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The Bishop’s Anniversary

By Reginald Heber Weller

From The Church Times: The Official Organ of the Diocese of Milwaukee, Whole No. 307, Vol. XXVI, No. 7, Milwaukee, Wis. March 1916.

Transcribed by Wayne Kempton
Archivist and Historiographer of the Diocese of New York, 2012

The Right Reverend William Walter Webb D.D., M.A., Sc.B.
Sixth Bishop of Milwaukee

As one looks back over the events of the few days of the last week in February, he cannot but regret that history preserves the record of so very few such occasions, for many which of necessity cannot long be remembered are vital points in the life of any institution. Those who celebrated the tenth anniversary of the consecration of Bishop Webb can never forget that day, though to the next generation it may be no more than a bare memory.


Jude 3. “Beloved, when I gave all diligence to write unto you of the common salvation, it was needful for me to write unto you, and exhort you that ye should earnestly contend for the faith which was once delivered unto the saints.”

The fundamental fact of the Christian religion, the greatest of all the things that have happened in the history of the human race or in this world of creation, is the Incarnation of God. God, the Eternal Son, came down from heaven, and by the operation of the Holy Ghost in the womb of the Blessed Virgin Mary, wrapped about Himself the human body and the human soul. On this earth He walked with human feet and touched with human hands; he heard through human ears and saw through human eyes; he spoke through human lips, thought with a human brain and loved with a human heart. But all the glory of the Life here on earth is sometimes forgotten, because we do not realize this stupendous fact; that, too, it is an eternal fact, and that the tremendous work which He took upon Himself, when he assumed our human nature, is still going on in the earth.—He himself the center of it all, and all proceeding from Him.

I think the greatest error that could possibly be made would be to read the Gospels or to consider any portion of the Christian faith or the Christian life, and let the fact of the Incarnation go for a moment out of our consciousness. It is God of Whom, and of Whose work, we are reading and thinking.

This is particularly true when one thinks of the Sacraments. Take those great words with which our Lord ordained his apostles to the priesthood, when he said: “This is My Body. This is My Blood of the new Covenant.” If you listen to these words as though they were the words of a man, you must water them down or explain them away in some sort of metaphor. But if they are the words of God, who dares say that they must not be understood exactly as they come to us from Him? So it is, too, when we think of miracles. One of the great difficulties about the Christian religion of which we are constantly told to-day, is the fact that the Gospel is so full of miracles. We are told that they are a stumbling block; that they did not happen because, as a matter of fact, miracles cannot be. And, my dear friends, if you are thinking of our Lord as only a man, there is, I take it, no answer to the problem that arises; one is lost, somewhere, in the haziness of the unknown. But if one considers that it is God Himself in our nature Who works them, then miracles, instead of being a difficulty, instantly become the greatest help. The marvel, the stumbling block, the difficulty would be that there were no miracles, that His whole Life should not be overflowing with wonders, since he is God.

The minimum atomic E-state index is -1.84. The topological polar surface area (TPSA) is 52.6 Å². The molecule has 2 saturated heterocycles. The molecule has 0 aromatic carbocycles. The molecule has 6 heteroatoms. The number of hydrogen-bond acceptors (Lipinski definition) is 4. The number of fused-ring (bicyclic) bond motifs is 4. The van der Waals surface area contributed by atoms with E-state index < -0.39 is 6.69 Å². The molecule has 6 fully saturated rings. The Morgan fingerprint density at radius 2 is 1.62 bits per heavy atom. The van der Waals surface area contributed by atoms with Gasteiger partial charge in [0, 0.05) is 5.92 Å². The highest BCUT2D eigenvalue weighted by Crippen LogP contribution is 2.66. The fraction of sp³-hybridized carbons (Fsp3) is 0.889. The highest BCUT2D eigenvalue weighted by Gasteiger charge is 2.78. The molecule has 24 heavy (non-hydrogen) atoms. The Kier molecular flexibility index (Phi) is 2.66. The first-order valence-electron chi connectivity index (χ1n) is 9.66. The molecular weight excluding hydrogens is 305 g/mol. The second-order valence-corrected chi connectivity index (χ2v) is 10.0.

And, my friends, this problem does not extend merely to questions such as these. It touches the Church herself. I often wonder about those who read the New Testament narratives and yet say that our Lord did not found a Church. It is a remarkable fact that everyone feels the need of a Church, that the world cannot get along without one; and yet many find it impossible to believe that our Lord did what they themselves find it necessary to do in order to have any religion at all. They deny to our Lord the ability to do what they have done. Possibly they have not heard that our Lord, as he stood there by the Sea of Galilee, called Andrew and Peter from their fishing nets, James and John from their father Zebedee, Matthew the publican from the place where he sat collecting taxes—with the simple words “Follow me.” And how, little by little, he gathered around them the body of His Church, the earthly material out of which He would create it. Out of these he chose twelve whom he called apostles, and to them gave the greatest commission ever given to man; gave it not once only, but at three different times. There was that first commission when He washed the feet of the disciples—a thing they well understood; again when he said, “Do This;” and finally when he breathed on them, and soon after sent them forth to baptize and to teach. Then it was that He completed a commission to last, not for one generation, but to the end of the world.